An Anglo-Norman text describing the languages spoken in England, from a 12th-century collection of legal treatises.

The French language before 1200

Hannah Morcos looks at how the vernacular of northern France evolved from a regional spoken language to a cross-European written medium between the 8th and 12th centuries.

The origins of the French language can be traced back to the Romans’ introduction of Latin to the Celtic-speaking inhabitants of Gaul. The next key development occurred following the arrival of the Franks in the fifth century, whose Germanic language influenced the local spoken Latin (‘Vulgar’ or common Latin). 

In the Carolingian period, ecclesiastical reforms attempted to standardise written Latin, distancing the language of the Church from the spoken language. The Council of Tours held in 813 provides the earliest record of the distinction between the vernacular and Latin (as a written ‘high’ register), instructing the clergy to translate their sermons from Latin in rusticam Romanam linguam (‘into the ‘rustic’ Romance language’). This ‘rustic’ Romance language evolved into ‘Old French’, or the langue d’oïl (‘oïl’ was the word for ‘yes’ in northern France, as opposed to ‘oc’ the term used in the south), which became one of the most widely used languages of medieval Europe. 

In the margins: early Old French

The earliest known text containing French is the Strasbourg Oaths, which can be dated to 842. This work documents the oaths sworn in French and in German by two of Charlemagne’s grandsons, Charles the Bald (b. 823, d. 877) and Louis the German (b. c. 805, d. 876), following the defeat of their brother Lothar I (b. 795, d. 855).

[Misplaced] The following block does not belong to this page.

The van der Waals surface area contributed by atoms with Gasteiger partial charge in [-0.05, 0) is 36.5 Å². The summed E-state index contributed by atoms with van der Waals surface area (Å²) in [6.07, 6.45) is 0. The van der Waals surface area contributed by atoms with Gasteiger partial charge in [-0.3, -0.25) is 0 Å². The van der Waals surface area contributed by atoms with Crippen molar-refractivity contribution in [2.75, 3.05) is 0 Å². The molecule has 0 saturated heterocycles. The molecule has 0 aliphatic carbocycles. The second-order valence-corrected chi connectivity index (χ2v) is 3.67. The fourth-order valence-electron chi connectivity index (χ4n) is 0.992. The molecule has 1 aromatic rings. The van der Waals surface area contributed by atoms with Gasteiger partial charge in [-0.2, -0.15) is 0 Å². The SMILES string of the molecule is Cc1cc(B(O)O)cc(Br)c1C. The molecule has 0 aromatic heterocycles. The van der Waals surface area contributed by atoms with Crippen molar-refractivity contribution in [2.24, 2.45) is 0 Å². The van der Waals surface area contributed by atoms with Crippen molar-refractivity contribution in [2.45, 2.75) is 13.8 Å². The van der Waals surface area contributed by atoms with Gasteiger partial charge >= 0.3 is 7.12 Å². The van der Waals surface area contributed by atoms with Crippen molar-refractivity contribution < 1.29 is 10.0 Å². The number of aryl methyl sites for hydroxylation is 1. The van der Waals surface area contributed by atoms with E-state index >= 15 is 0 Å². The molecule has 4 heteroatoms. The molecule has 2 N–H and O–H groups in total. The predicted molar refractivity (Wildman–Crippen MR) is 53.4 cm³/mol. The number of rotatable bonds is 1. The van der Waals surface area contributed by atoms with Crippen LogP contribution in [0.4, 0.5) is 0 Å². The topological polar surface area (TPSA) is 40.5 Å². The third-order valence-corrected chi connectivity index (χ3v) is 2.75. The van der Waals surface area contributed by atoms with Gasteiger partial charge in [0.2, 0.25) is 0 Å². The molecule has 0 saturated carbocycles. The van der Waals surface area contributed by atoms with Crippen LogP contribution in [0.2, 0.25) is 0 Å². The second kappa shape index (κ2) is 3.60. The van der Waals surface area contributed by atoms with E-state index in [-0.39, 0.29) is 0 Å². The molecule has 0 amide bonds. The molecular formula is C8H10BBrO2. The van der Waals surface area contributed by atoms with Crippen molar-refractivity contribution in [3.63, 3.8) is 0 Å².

However, the sole surviving manuscript of the oaths was copied over one hundred years after their declaration (now BnF, Latin 9768). In fact, there are only a dozen or so examples of manuscripts with French texts up to the end of the 11th century, the earliest being the late ninth-century copy of the liturgical poem, the Sequence of Saint Eulalia (c. 880). To find additional written evidence of early Old French you need to look in the margins of eighth- and ninth-century Latin manuscripts, where contemporary readers added vernacular equivalents to explain more difficult or obscure Latin terms.

Nonius Marcellus, De Compendiosa Doctrina

A text page from a 9th-century dictionary of Latin usage.

Quod nos dicimus rauger, ‘What we call rauger (to go mad)’: Scribal note in second column, lower inside margin (British Library, Harley MS 2719, f. 19r)

View images from this item  (1)

Usage terms

Public Domain in most countries other than the UK.

The need for a vernacular point of reference is apparent in a ninth-century manuscript of De compendiosa doctrina by Nonius Marcellus (now British Library, Harley MS 2719). This fourth-century dictionary was compiled from early Latin literature and the margins of this copy feature numerous glosses commenting on the entries. Whilst the contents of these glosses are predominantly in Latin, a handful of Old French terms occur. For example, a scribe has added next to the entry for rabere (to rave, be mad) ‘quod nos dicimus rauger’ (‘what we call rauger [= to go mad]’, f. 19r). The term assulatim (in splinters) is explained by: ‘ab asseribus. asseres sunt lates’ (‘with stakes; stakes/posts are lates [= laths]’, f. 34r).